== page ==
The COVID-19 crisis brought to my attention with renewed urgency some of the peripheral and transparent media that tend to be pushed from view, and with them some cultural techniques, modes of political governance, and forms of labor that tend to do the same. I chose to focus on glass, tape, and boom mics not only because they persistently kept appearing as visual motifs on my local news, but because each of them presented itself to me in ways that were unsettling and unexpected; their material and affective presence more piercing than usual. Following the local reporting at the peak of the crisis and observing the responses to it on the streets of Amsterdam, the city appeared to me like the refracted image of a film set. Its gestures, labors, and techniques performed in the open, in an improvisatory but remarkably forceful and effective manner. If “space is political” (Lefebvre 1976, 31), then some of these mundane materials and techniques can help us understand how it becomes such. Objects like adhesive tape, glass windows, and the boom harbor a capacity to reconfigure “the intimacy between habits and space” (Ahmed 2006, 129) that far exceeds their unassuming existence in our lives.
There may be other ways of encountering this capacity. What I experienced as techniques of containment and division, others might view as reasonable, safe modes of contact and socialization under exceptional circumstances. In either case, the pandemic moment is a lesson on how instrumental various unseen media are to the production of specific patterns of spatiality, and thus to the control and distribution of closeness, visibility, and access. Above all, the crisis should make us vividly aware of how political power is articulated in our gestures, movements, and in the textures of objects we both touch and don’t dare to. The tape stuck to the floor, the cold glass, and the heavy boom mic remind us that our bodies are never our own. They extend beyond ourselves when they interface with others in networks constituted through the traces we leave behind, the surfaces we come into contact with, and the very air we breathe.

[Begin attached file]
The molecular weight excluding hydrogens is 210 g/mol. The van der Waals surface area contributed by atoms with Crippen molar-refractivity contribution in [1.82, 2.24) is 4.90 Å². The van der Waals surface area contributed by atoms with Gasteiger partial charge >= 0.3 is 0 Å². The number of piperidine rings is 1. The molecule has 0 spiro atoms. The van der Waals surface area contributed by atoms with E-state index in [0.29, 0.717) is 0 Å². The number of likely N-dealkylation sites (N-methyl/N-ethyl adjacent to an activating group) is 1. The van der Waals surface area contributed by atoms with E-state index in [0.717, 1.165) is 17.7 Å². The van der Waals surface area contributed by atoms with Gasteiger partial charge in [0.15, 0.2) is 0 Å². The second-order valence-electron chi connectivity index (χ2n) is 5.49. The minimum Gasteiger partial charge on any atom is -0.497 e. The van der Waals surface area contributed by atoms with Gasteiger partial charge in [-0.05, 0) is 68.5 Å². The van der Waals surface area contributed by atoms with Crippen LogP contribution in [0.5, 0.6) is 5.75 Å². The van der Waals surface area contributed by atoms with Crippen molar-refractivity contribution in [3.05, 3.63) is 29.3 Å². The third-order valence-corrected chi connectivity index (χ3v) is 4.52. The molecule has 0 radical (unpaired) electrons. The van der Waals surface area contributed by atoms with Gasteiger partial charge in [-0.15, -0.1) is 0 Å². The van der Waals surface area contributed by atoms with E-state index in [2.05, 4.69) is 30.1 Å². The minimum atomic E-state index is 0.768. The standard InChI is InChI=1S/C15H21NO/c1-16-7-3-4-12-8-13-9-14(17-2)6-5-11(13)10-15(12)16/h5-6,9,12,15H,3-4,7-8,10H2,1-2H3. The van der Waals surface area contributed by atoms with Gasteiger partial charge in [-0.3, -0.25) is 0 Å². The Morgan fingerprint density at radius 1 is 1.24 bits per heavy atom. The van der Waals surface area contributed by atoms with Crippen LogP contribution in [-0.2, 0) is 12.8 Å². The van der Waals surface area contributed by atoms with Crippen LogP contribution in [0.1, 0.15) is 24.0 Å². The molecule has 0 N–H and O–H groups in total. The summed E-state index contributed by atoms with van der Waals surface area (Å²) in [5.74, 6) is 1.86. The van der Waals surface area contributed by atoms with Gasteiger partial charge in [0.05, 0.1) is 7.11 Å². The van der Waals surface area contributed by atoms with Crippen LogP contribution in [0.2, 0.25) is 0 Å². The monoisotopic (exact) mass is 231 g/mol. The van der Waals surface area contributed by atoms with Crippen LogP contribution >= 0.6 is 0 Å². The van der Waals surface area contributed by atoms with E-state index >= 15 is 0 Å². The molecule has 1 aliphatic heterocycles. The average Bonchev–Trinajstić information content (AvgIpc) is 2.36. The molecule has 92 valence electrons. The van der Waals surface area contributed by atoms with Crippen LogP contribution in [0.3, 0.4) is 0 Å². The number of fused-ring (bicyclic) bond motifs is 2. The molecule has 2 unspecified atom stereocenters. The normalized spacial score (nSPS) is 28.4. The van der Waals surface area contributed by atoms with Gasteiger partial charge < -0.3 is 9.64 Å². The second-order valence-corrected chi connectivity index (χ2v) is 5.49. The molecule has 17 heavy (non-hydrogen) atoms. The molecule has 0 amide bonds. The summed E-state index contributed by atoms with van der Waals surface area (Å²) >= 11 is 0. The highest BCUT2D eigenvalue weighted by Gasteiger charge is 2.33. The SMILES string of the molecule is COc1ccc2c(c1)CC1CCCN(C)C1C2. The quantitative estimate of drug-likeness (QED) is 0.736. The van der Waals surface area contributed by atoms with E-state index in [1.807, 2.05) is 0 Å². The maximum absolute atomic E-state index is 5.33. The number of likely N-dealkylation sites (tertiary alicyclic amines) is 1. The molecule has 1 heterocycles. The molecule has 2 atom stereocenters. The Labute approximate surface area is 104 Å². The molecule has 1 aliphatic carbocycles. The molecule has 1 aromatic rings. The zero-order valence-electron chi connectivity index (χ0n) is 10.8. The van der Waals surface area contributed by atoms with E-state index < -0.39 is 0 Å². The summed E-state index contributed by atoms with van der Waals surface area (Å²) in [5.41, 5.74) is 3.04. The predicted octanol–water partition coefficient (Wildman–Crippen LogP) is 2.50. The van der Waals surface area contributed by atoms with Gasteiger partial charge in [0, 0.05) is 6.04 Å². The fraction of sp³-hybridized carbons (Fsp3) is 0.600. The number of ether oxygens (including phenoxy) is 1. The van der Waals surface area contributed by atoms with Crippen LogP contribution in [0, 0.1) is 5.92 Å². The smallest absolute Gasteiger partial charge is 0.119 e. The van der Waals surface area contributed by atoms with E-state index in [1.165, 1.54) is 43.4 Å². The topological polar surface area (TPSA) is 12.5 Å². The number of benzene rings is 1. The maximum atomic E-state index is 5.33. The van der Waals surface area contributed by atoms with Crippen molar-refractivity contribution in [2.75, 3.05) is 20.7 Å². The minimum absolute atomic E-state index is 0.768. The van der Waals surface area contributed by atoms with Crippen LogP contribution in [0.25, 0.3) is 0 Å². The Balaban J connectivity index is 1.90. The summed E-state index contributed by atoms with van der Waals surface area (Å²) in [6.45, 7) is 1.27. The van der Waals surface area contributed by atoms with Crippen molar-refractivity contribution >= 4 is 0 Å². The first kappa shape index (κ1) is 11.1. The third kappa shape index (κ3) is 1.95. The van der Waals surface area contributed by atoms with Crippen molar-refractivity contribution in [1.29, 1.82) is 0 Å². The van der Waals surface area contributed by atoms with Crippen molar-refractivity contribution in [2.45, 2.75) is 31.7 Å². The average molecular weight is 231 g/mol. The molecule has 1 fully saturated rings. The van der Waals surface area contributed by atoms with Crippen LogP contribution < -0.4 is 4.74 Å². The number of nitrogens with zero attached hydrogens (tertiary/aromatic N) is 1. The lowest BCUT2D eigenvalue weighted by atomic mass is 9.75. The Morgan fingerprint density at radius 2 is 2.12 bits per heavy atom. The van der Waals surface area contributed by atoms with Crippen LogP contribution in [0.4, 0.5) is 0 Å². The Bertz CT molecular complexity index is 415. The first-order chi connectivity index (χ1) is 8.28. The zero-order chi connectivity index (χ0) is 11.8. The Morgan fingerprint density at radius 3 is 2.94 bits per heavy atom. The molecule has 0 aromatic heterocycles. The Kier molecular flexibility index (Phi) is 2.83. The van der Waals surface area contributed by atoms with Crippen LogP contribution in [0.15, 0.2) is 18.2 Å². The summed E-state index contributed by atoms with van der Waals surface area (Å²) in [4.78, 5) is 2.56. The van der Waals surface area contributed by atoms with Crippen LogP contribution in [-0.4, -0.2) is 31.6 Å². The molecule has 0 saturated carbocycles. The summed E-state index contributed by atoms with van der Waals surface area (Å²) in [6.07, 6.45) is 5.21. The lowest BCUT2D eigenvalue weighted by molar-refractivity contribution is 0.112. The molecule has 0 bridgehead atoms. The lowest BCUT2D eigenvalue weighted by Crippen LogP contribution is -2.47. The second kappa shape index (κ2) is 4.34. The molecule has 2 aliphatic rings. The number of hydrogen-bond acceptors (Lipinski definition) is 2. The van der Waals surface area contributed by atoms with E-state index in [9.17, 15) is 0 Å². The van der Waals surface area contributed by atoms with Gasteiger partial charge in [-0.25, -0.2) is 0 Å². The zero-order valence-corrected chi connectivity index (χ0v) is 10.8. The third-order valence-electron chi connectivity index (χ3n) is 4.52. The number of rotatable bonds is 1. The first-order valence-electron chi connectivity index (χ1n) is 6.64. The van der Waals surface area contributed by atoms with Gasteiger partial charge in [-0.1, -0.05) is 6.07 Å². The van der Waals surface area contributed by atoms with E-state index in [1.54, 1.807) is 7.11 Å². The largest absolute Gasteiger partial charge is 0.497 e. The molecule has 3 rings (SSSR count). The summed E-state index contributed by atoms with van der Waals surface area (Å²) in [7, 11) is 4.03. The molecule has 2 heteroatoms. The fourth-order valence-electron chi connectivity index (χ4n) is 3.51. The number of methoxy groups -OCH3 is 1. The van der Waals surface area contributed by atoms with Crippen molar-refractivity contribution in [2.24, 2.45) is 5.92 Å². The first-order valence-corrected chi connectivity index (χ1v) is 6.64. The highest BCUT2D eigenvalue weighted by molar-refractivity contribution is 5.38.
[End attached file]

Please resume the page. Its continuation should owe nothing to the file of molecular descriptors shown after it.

Ahmed, Sara. 2006. Queer Phenomenology: Orientations, Objects, Others. Durham: Duke University Press.
Brandon, Pepijn. 2020. “Coronavirus and the ‘Survival of the Fittest’ in the Netherlands.” No Borders (interview). April 12. https://nobordersnews.org/2020/04/12/pepijn-brandon-coronavirus-and-the-survival-of-the-fittest-in-the-netherlands/. Accessed April 30, 2020.
Goggin, Gerard, and Katie Ellis. 2020. “Disability, communication, and life itself in the COVID-19 pandemic.” In Health Sociology Review 29 (2): 168-176.
Lefebvre, Henri. 1976. “Reflections on the Politics of Space.” Translated by Michael J. Enders. Antipode 8 (2): 30–37.
Lemos Dekker, Natashe, Laura Vermeulen, and Jeannette Pols. 2020. “In and Outside the Nursing Home: On the (Im)Possibilities of Meaningful Contact While Being Held Apart.” Somatosphere. July 20, 2020. http://somatosphere.net/2020/in-and-outside-the-nursing-home.html/. Accessed August 3, 2020.
Schneider, Alexandra. 2020. “Zweimal Hepburn. Oder: Das Glas und der Basis-Apparat nach Baudry.” (unpublished manuscript)
Shin, Ji Young. 2020. “Standing in Solidarity with Those Who Must Refuse to Keep Social Distance: Activism in South Korea.” In Pandemic Solidarity, edited by Marina Sitrin and Colectiva Sembrar, translated by Han Gil Jang, 71–89.
Siegert, Bernhard. 2015. Cultural Techniques: Grids, Filters, Doors, and Other Articulations of the Real. Translated by Geoffrey Winthrop-Young. New York: Fordham University Press.